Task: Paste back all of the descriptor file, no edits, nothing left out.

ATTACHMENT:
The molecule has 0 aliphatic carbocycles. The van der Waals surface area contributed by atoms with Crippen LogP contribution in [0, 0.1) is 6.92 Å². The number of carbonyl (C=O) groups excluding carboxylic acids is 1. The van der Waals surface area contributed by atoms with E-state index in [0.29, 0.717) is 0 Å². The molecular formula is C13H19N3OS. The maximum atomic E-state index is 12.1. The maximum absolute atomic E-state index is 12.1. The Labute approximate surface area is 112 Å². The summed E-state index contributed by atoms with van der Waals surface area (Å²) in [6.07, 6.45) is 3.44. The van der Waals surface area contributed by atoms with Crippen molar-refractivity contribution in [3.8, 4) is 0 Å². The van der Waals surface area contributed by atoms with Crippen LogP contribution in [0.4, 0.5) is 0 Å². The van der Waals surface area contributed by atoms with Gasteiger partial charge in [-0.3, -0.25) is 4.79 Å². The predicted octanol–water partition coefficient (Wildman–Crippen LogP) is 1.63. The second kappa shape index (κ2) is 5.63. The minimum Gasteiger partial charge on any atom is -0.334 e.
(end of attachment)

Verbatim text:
The molecule has 0 aliphatic carbocycles. The van der Waals surface area contributed by atoms with Crippen LogP contribution in [0, 0.1) is 6.92 Å². The number of carbonyl (C=O) groups excluding carboxylic acids is 1. The van der Waals surface area contributed by atoms with E-state index in [0.29, 0.717) is 0 Å². The molecular formula is C13H19N3OS. The maximum atomic E-state index is 12.1. The maximum absolute atomic E-state index is 12.1. The Labute approximate surface area is 112 Å². The summed E-state index contributed by atoms with van der Waals surface area (Å²) in [6.07, 6.45) is 3.44. The van der Waals surface area contributed by atoms with Crippen molar-refractivity contribution in [3.8, 4) is 0 Å². The van der Waals surface area contributed by atoms with Crippen LogP contribution in [0.4, 0.5) is 0 Å². The van der Waals surface area contributed by atoms with Gasteiger partial charge in [-0.3, -0.25) is 4.79 Å². The predicted octanol–water partition coefficient (Wildman–Crippen LogP) is 1.63. The second kappa shape index (κ2) is 5.63. The minimum Gasteiger partial charge on any atom is -0.334 e.